Welfare magnet hypothesis

The welfare magnet hypothesis is a hypothesis about the effect that the existence of the welfare state, and the magnitude of welfare benefits, has on the quantity and quality of migration flows. The two parts of the hypothesis are:

  • More generous welfare provisions tend to attract potential migrants.
  • The existence of generous welfare provisions is more likely to attract migrants who are more likely to use such provisions. This generally means migrants who are low-skilled and have low earning potential. This is particularly true for means-tested welfare benefits. It may also be true of other benefits, because for people with greater earning power, the relative allure of a welfare benefit is lower. Further, insofar as larger welfare states typically require more taxes, this also creates a disincentive for people at higher skill levels to migrate.

Although the welfare magnet hypothesis is, in and of itself, simply a factual claim, it is often a part of the reasoning used by people who raise the welfare state/fiscal burden objection to more liberal migration policies. It should be distinguished from the fiscal burden hypothesis, which claims that migration (of certain types) imposes a net fiscal burden on the immigrant-receiving countries. The welfare magnet hypothesis is a hypothesis about the effect that the country’s fiscal policy has on its migration outcome, whereas the fiscal burden hypothesis is a hypothesis about the effect that the country’s migration policy and migration outcome has on its fiscal outcome.

Although the welfare magnet hypothesis per se is only about consequences, the discussion of this hypothesis often carries normative connotations. In particular, the welfare magnet hypothesis may be associated with the view that immigrants are low on virtue, or have poor moral character, because they come to leech off the welfare state. The hypothesis, however, need not be viewed that way, any more than the fact that higher tax rates disincentivize people from earning large amounts should be viewed as evidence that people are low on virtue on account of being selfish. Of course, the welfare magnet hypothesis could interact with views about the morality of immigrants, but it does not per se posit that immigrants are different in virtue from natives. However, some versions or formulations of the hypothesis might make claims of this sort.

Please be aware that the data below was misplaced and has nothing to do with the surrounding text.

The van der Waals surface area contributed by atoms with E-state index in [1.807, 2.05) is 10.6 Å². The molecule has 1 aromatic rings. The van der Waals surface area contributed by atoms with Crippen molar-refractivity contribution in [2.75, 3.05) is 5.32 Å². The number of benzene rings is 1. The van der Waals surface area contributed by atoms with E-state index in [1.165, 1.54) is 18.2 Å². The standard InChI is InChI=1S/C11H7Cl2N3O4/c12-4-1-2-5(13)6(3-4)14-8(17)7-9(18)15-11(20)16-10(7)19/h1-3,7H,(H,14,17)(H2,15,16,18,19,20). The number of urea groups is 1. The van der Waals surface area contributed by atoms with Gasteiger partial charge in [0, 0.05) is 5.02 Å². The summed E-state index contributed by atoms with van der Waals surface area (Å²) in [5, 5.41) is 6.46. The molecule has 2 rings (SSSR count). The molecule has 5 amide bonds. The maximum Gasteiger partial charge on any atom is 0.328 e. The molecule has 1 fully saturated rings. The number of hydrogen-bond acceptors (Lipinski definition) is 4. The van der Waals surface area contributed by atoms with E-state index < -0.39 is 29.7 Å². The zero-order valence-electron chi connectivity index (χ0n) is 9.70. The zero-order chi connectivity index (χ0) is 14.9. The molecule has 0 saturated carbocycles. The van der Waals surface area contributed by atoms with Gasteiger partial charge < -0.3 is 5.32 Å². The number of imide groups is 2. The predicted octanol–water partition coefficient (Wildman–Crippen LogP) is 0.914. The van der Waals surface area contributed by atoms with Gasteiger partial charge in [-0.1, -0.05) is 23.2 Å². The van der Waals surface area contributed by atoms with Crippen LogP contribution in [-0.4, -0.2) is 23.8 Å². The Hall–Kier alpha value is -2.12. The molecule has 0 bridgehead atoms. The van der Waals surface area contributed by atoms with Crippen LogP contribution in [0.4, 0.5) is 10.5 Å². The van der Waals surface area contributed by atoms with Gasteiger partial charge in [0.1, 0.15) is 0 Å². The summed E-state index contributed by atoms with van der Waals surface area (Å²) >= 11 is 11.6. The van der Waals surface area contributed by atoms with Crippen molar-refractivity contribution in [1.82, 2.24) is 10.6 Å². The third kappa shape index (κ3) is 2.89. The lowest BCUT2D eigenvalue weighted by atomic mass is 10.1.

Considerations of how immigrants might differ from natives

  • In the direction of natives taking welfare differentials into account to a greater extent: Natives are more familiar with the system, and therefore more likely to be aware of strategies to optimize within the system.
  • In the direction of migrants taking welfare differentials into account to a greater extent: Borjas (1999) argues that, on theoretical grounds, one should expect that the welfare magnet effect in choosing a state to settle in would be greater for migrants who are newly arriving in the United States than it would be for people who are already residing in the United States, because newly arriving migrants have already decided to incur the fixed costs of moving, whereas those already residing need the welfare differential between states to be sufficiently high to make it worthwhile to incur these fixed costs. Here is how Borjas puts it:

    The intuition underlying the hypothesis developed in this article is easy to explain. Persons born in the United States and living in a particular state often find it difficult (i.e., expensive) to move across states. Suppose that migration costs are, for the most part, fixed costs—and that these fixed costs are relatively high. The existing differences in welfare benefits across states, therefore, may not motivate large numbers of natives to move because the interstate benefit differentials might be swamped by the migration costs. In contrast, immigrants arriving in the United States are a self-selected sample of persons who have chosen to bear the fixed costs of the geographic move. Suppose that once the costs of moving to the United States are incurred, it costs little to choose one particular state over another. The sample of newly arrived immigrants will then tend to
    live in the “right” state.

    Relevant literature

    Paper title Author(s) Year of publication Publication details Country or region studied
    Welfare and the Locational Choices of New Immigrants Madeline Zavodny 1997 availabone line United States (inter-state comparison, discussion of 1996 changes to immigration policy and welfare policy)
    Immigration and Welfare Magnets George Borjas 1999 Journal of Labor Economics, Vol. 17, No. 4, pp. 607-637, JSTOR link United States (inter-state comparison)
    Welfare Magnet Hypothesis, Fiscal Burden, and Immigrant Skill Selectivity Assaf Razin, Jackline Wahba 2011 NBER working paper 17515, available online European Union (inter-country comparison)
    New Immigrants’ Location Choices: Magnets without Welfare Neeraj Kaushal 2005 Journal of Labor Economics, Vol. 23, No. 1, available online United States (inter-state comparison)